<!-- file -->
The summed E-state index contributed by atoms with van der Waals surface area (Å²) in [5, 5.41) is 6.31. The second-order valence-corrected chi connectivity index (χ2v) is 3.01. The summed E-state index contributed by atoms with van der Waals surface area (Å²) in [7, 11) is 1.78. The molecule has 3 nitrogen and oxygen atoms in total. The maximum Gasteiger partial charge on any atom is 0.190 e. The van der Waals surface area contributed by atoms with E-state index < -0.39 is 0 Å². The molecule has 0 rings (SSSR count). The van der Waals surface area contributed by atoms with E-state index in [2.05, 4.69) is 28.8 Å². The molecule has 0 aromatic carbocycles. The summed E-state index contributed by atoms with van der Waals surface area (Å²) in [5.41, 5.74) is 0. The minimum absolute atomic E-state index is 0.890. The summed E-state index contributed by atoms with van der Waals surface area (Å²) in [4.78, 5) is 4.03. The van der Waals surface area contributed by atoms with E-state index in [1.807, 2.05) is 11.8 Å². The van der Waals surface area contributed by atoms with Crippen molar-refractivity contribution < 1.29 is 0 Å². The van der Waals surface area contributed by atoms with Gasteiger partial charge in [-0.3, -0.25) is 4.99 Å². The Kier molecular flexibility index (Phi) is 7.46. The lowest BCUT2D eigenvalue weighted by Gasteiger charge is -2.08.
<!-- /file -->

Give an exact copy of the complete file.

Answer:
The summed E-state index contributed by atoms with van der Waals surface area (Å²) in [5, 5.41) is 6.31. The second-order valence-corrected chi connectivity index (χ2v) is 3.01. The summed E-state index contributed by atoms with van der Waals surface area (Å²) in [7, 11) is 1.78. The molecule has 3 nitrogen and oxygen atoms in total. The maximum Gasteiger partial charge on any atom is 0.190 e. The van der Waals surface area contributed by atoms with E-state index < -0.39 is 0 Å². The molecule has 0 rings (SSSR count). The van der Waals surface area contributed by atoms with E-state index in [2.05, 4.69) is 28.8 Å². The molecule has 0 aromatic carbocycles. The summed E-state index contributed by atoms with van der Waals surface area (Å²) in [5.41, 5.74) is 0. The minimum absolute atomic E-state index is 0.890. The summed E-state index contributed by atoms with van der Waals surface area (Å²) in [4.78, 5) is 4.03. The van der Waals surface area contributed by atoms with E-state index in [1.807, 2.05) is 11.8 Å². The van der Waals surface area contributed by atoms with Crippen molar-refractivity contribution < 1.29 is 0 Å². The van der Waals surface area contributed by atoms with Gasteiger partial charge in [-0.3, -0.25) is 4.99 Å². The Kier molecular flexibility index (Phi) is 7.46. The lowest BCUT2D eigenvalue weighted by Gasteiger charge is -2.08.